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December 2, 2015

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The vulnerability of humans and the pressure to summit

The tragic events depicted in the film Everest serve as a reminder of the vulnerability of humans in the pursuit of high achievement. Paul Norton draws on some of the lessons learned.

I wasn’t sure what to expect before watching the blockbuster Everest – a $55m production brilliantly shot in IMAX 3D. I didn’t expect a captivating case study in risk management.

The film recounts the events of 10-11 May 1996 when eight people perished on the world’s highest mountain. A further four people died that year which, excluding recent avalanches in 2014 and 2015, is the biggest annual death toll on the mountain.

Everest has claimed the lives of 282 people since the first summit attempt in 1922. It is thought that the bodies of over 200 still remain on the famous mountain. No other mountain has captured the imagination quite like Everest.

While you can’t really compare the circumstances of Everest with most occupational scenarios, the disaster serves as a powerful reminder of the vulnerability of humans in the pursuit of high achievement and the risks involved. That includes even those at the very top of their game.

Perhaps we shouldn’t be too critical of some decisions made in the ‘death zone’ (above 8,000m) in extreme conditions while deprived of rest, oxygen and nourishment. These decisions played a part in the fate of those that didn’t return home to their families.

This story has been well documented and the subject of many other films, TV documentaries, books and articles. Much contention still exists about the actual circumstances leading to this disaster and the broader commercialisation of Everest expeditions.

The full story is best told by those who left Camp IV for the summit shortly after midnight on 10 May 1996, many of whom have written their own accounts in bestselling books.

What this article does not attempt to do is discuss the many causal factors in detail but instead makes the point that all disasters share common properties and this is no exception. The key parts will always be the role and failures of the people involved, often called the human factors.

At the root is the human desire and motivation to conquer Everest and the risk appetite that is required. Many of the fee-paying clients in this case had no experience of climbing above 8,000m, the altitude at which high altitude pulmonary edema (HAPE) becomes a significant risk. Supplementary bottled oxygen or ‘O’ was used to mitigate this risk. The use of ‘O’ with commercial guides and sherpas to accompany clients is particular controversial among some climbers. Having those leaders who take care of all path making, navigation, equipment, and make crucial decisions arguably allows otherwise unqualified climbers to attempt to summit in exchange for large fees.

At the best of times there is a limited window of time to summit Everest and return to Camp IV before nightfall. The latest safe summit time from the South Col is 2pm. The expedition encountered serious delays because climbing sherpas had not set fixed ropes as planned at the Balcony (8,350m) and later at Hilary Step (8,760m). The exact cause of this failure is still unknown as sadly both expedition leaders perished. This and the resultant ‘bottleneck’ of 33 climbers caused a delay of some two hours. Three climbers, who were concerned about reducing ‘O’ levels because of the delay, astutely decided to turn back to Camp IV. The rest carried on up. Many did not reach the summit before 2pm as planned.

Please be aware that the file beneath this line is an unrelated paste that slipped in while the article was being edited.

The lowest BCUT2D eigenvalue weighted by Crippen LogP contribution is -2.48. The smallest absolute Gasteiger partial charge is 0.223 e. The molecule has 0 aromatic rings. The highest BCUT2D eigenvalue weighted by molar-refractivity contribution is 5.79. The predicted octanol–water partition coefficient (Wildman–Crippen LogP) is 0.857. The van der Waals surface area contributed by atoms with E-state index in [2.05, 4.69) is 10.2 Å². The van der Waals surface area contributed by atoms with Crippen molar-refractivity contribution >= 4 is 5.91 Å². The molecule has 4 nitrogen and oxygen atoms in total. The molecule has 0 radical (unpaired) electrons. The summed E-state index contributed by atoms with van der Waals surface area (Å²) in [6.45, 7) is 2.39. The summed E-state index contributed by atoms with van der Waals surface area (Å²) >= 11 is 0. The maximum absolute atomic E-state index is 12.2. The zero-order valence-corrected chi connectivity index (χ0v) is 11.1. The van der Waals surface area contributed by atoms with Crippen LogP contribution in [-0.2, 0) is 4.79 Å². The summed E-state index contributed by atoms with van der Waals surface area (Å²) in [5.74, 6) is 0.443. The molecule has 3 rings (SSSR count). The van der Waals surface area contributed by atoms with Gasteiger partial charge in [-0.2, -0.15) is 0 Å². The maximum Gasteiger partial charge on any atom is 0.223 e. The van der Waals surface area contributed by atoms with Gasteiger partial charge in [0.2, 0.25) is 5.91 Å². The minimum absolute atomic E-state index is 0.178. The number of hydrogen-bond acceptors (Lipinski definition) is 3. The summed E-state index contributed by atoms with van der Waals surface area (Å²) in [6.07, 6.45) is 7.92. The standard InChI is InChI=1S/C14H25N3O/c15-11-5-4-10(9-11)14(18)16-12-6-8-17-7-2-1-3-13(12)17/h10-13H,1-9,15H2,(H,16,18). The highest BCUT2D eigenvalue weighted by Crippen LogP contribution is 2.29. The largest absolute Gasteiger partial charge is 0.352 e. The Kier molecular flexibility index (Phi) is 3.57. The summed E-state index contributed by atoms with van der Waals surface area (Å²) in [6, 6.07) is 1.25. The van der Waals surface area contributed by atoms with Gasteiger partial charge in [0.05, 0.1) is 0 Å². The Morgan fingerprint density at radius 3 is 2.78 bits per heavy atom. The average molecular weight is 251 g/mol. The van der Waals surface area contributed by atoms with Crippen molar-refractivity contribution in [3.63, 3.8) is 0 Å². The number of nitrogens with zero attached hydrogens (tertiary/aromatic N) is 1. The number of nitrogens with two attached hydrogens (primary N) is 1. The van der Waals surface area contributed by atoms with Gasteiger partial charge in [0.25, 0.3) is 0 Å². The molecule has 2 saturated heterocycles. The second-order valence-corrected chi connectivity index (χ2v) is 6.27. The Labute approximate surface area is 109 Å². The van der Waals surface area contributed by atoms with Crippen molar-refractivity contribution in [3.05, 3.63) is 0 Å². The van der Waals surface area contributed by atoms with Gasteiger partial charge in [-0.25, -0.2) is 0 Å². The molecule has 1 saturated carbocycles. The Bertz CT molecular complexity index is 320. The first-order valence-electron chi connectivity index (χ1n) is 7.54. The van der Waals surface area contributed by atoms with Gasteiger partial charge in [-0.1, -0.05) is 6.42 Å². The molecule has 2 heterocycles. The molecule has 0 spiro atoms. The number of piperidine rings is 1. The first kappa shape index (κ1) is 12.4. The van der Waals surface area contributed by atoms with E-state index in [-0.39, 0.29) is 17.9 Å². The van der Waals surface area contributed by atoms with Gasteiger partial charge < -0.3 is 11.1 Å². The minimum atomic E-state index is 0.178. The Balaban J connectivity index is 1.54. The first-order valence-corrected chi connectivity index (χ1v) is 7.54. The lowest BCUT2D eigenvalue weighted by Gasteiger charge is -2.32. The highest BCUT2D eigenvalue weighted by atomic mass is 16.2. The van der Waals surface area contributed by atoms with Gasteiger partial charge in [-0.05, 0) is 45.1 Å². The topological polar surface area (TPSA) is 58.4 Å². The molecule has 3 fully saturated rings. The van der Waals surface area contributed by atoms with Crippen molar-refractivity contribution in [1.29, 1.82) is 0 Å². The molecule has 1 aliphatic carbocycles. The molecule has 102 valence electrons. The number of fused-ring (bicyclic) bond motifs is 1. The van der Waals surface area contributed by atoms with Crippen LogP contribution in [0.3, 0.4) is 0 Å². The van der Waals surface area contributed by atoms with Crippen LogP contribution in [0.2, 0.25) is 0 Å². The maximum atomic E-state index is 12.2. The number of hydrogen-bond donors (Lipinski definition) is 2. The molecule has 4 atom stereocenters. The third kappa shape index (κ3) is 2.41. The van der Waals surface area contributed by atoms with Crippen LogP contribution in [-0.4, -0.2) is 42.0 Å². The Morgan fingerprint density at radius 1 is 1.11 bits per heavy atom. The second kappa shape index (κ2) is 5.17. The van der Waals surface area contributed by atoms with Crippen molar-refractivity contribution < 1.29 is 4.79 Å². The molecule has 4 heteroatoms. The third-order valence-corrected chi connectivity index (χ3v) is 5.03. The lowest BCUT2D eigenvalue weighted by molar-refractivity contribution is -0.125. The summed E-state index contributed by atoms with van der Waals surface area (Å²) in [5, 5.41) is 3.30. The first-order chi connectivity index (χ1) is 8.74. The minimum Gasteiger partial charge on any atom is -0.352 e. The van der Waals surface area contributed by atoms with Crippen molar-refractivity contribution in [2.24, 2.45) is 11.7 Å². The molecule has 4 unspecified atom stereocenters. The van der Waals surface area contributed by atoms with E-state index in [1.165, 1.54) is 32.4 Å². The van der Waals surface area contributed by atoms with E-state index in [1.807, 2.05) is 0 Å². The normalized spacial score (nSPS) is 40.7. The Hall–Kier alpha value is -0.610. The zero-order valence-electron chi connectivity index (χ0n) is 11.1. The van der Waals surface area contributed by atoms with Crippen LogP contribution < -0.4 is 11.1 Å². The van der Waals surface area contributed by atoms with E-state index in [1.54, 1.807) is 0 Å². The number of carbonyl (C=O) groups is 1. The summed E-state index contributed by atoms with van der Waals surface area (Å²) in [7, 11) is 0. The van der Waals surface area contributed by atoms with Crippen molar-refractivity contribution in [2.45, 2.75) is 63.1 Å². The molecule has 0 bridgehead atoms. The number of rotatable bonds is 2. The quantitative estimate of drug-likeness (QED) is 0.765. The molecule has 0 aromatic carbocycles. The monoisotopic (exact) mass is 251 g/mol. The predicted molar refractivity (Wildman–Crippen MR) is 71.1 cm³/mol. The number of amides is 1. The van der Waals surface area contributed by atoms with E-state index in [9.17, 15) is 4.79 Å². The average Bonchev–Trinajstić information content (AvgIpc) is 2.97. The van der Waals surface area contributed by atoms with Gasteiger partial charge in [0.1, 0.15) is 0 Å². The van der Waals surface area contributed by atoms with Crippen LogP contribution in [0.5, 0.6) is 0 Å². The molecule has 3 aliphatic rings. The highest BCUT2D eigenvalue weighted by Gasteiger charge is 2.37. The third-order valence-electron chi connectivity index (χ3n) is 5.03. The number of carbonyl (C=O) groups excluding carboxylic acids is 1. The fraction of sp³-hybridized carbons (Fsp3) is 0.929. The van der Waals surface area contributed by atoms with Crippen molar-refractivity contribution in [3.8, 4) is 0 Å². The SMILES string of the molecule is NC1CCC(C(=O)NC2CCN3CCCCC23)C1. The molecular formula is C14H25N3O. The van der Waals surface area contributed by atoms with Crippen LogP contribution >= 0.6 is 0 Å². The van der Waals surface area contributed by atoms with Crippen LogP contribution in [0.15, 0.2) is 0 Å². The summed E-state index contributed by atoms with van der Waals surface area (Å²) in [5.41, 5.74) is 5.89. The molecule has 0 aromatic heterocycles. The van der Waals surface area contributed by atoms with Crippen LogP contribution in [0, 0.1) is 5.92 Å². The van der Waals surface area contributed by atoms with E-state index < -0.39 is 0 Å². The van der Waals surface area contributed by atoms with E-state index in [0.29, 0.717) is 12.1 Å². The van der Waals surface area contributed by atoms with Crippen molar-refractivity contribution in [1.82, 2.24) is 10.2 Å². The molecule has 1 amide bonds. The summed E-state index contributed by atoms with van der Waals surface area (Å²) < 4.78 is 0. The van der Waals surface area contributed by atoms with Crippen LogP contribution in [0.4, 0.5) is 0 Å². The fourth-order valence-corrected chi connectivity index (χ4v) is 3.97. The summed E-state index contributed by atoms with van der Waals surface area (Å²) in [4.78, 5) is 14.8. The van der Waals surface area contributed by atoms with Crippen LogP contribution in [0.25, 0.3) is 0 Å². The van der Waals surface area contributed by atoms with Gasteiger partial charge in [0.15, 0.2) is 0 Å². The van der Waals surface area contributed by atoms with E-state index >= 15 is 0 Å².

Scott Fisher (the lead guide from the Mountain Madness expedition) did not summit until 3.45pm. Rob Hall (leader from Adventure Consultants expedition) got to the summit after this while helping client Doug Hansen to summit at his third attempt. Doug was adamant that he wasn’t being turned around again (even with limited ‘O’) and Rob went up with him. Scott, Rob and Doug never made it back to Camp IV.

The extreme blizzard on the late descent reduced visibility, buried fixed ropes and covered the trail back. Early warnings of the approaching storm were given from the control room at base camp but climbers continued to plough on upwards. The competition between individuals and expedition teams and the presence of journalists probably all added pressure to summit. However, the pressure from within to succeed was probably the overriding one, perhaps distorting all perspective.

Away from Everest the whole psychology of accepting known risks as a way of achieving success, reward and achievement continues to fascinate me wherever it may be – either in the workplace or as a sporting and/or recreational pursuit. Balancing risk and reward is the desideratum of risk management. It is certainly the risk that often forms part of the appeal to individuals. It is not necessarily the risk-taking itself that provides the real motive or reward; this is often a means to the end. Ultimately, the rewards come from the expected esteem, satisfaction, gratification, kudos, status and recognition to be gained from the achievement.

Paul Norton is a chartered safety practitioner employed in the sports media sector.

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Nick
Nick
6 years ago

I’d also recommend watching the documentary film ‘The Summit’ that focusses on a very similar set of circumstances (including late start for the summit, equipment (ropes again) not in place, poor multi-organisational planning, a determineation to carry on regardless…) on K2 in 2008. I watched Everest and The Summit within a week of each other and was amazed with what appeared to be some very basic Safety practices being cast aside. The risk perception of those involved was severly overshadowed by their ‘summit fever’, needing to complete the task beyond all rational decisions. It was also interesting that in both… Read more »